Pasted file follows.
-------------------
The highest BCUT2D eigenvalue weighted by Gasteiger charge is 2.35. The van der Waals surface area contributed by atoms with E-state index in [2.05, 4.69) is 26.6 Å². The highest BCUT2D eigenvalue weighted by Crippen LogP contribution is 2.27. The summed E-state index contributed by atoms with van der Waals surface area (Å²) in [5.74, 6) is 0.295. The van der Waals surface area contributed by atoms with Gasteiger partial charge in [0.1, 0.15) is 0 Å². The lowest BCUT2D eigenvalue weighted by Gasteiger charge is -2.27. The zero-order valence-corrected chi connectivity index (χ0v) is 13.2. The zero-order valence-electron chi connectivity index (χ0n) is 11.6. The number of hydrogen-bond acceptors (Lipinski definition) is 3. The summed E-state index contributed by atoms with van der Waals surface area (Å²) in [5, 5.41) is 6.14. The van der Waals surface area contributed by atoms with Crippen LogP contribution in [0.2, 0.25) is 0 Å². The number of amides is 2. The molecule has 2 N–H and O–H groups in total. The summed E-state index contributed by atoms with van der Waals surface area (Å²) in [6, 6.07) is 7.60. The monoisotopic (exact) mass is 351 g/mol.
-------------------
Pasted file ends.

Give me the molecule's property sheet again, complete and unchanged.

The highest BCUT2D eigenvalue weighted by Gasteiger charge is 2.35. The van der Waals surface area contributed by atoms with E-state index in [2.05, 4.69) is 26.6 Å². The highest BCUT2D eigenvalue weighted by Crippen LogP contribution is 2.27. The summed E-state index contributed by atoms with van der Waals surface area (Å²) in [5.74, 6) is 0.295. The van der Waals surface area contributed by atoms with Gasteiger partial charge in [0.1, 0.15) is 0 Å². The lowest BCUT2D eigenvalue weighted by Gasteiger charge is -2.27. The zero-order valence-corrected chi connectivity index (χ0v) is 13.2. The zero-order valence-electron chi connectivity index (χ0n) is 11.6. The number of hydrogen-bond acceptors (Lipinski definition) is 3. The summed E-state index contributed by atoms with van der Waals surface area (Å²) in [5, 5.41) is 6.14. The van der Waals surface area contributed by atoms with Crippen LogP contribution in [0.2, 0.25) is 0 Å². The number of amides is 2. The molecule has 2 N–H and O–H groups in total. The summed E-state index contributed by atoms with van der Waals surface area (Å²) in [6, 6.07) is 7.60. The monoisotopic (exact) mass is 351 g/mol.